It is normal to feel disengaged from work, every so often. Just like any chosen path, there will always be humps on the road that challenges one’s ability to adapt to change. Such situations, when properly channeled can lead to growth and development.
However, if the “disengagement” leads to emotional exhaustion, cynicism, and work inefficiency then you could be suffering from burnout.
The World Health Organization (WHO) defines burnout as a syndrome from unmanaged chronic workplace stress. Characterized by feelings of depletion or exhaustion this can lead to cynicism and feeling mentally distant from one’s job. WHO emphasized that burnout is a phenomenon within the occupational context and must not be applied to describe experiences in other areas of life.
Common signs of burnout include losing interest in activities that used to be enjoyable and feeling unmotivated at work. Some literally dread Mondays because of the stress and heavy pressure.
In a recent webicon organized by Cardinal Santos Medical Center (CSMC), entitled “Beat IT: Different Self-Care Strategies to Combat Burnout” the audience listened to the insights of Clinical Psychologist Ma. Araceli Balajadia-Alcala. With over 20 years of experience, Alcala tackled the physical, behavioral, and emotional barriers that lead to burnout.
Skipping work or habitual tardiness is a behavioral sign of burnout. This is crucial because it can result in inefficiency and reduced productivity. Increased smoking or frequent drinking session among workmates is another indication because these “soothing patterns” can easily combat stress and pressure.
There are also personality factors that are predisposed to burnout according to Ms. Alcala. “For example, having a pessimistic view of yourself and the world, or having a high need for control and perfectionism,” can translate to excessive pressure that brings about mental and emotional exhaustion.
Citing the fermata in a music piece as an example, an effective way to prevent burnout is to observe a productive pause. “We need to pause to be aware of what we are thinking or experiencing at the moment.” She added that the “pause” is not simply an immediate solution., It should be strategically placed and must be an integral part of the work experience.
Workplace stress must be addressed because the overwhelming feeling can trigger a fight or flight response, a psychological reaction to a threatening situation, where the person can either resist or run away. “Our minds are revved up, even if nothing is going on. Pausing allows you to increase your focus. It helps slow down and increase your awareness to help you make more healthy choices.”
While at work a productive pause can mean taking a few minutes to calm your mind and senses. She recommends straw breathing exercises, where one inhales through the nose and exhales through the mouth slowly, as if one is blowing through a drinking straw. If one is seated taking a few moments to notice something, can help keep emotions in check. “It can be a photo of a loved one, the sound of birds outside the window, or a pleasant smell. As you describe the details in your head, pay attention to how you feel.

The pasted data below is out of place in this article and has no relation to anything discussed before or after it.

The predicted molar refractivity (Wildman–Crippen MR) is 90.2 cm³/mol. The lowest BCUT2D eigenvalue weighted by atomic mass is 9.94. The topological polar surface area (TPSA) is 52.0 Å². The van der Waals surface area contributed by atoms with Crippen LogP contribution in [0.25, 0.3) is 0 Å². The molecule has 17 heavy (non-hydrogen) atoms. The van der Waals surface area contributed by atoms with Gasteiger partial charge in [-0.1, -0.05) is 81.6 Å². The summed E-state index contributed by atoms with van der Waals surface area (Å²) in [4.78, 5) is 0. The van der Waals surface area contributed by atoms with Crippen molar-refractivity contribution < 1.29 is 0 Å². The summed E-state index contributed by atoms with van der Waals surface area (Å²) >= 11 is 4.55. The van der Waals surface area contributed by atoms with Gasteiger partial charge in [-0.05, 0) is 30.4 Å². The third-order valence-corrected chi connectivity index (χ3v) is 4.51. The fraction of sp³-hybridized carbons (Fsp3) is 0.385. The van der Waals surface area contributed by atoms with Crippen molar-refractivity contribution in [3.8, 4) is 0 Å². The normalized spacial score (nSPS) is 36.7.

A healthy work-life balance can be attained by engaging in activities that enrich the mind and body. Having an exercise regimen, and engaging in pleasurable activities not related to work like gardening or doing volunteer work are meaningful pauses that can calm the emotions.
With the recent focus on mental well-being especially during the pandemic, organizations are taking steps to prevent employee burnout, which is prevalent among workers in the service and healthcare industry.
During the webicon, CSMC’s HR Specialist Mikaela Joie Pascual shared the hospital’s psychosocial support programs help prevent or manage burnout “For us to create a safe and comfortable environment for our employees, we needed to build a culture where everyone was accountable for their own health and safety.”
The hospital has a program called Ohana, a Hawaiian word that refers to extended family. For CSMC family means “nobody gets left behind.” With their employees at the frontline of the global pandemic, along with the hectic day-to-day operations are several programs on mental health and fun activities that prioritize self-care. CSMC also has a lounge and a healing garden where employees can relax and enjoy some quiet time in between work.
To ease the ill effects of workplace frenzy, Alcala emphasized the importance of setting clear boundaries to focus on self-care.
“What has worked for me in the pandemic is to setting a moment at the end of the day to quiet down, pray and meditate. I also tried to keep Sundays free. This means creating that structure in your daily life that will help you have a greater sense of control. For some, it could be having more time with loved ones, having a good night’s sleep, or having a rich spiritual life.”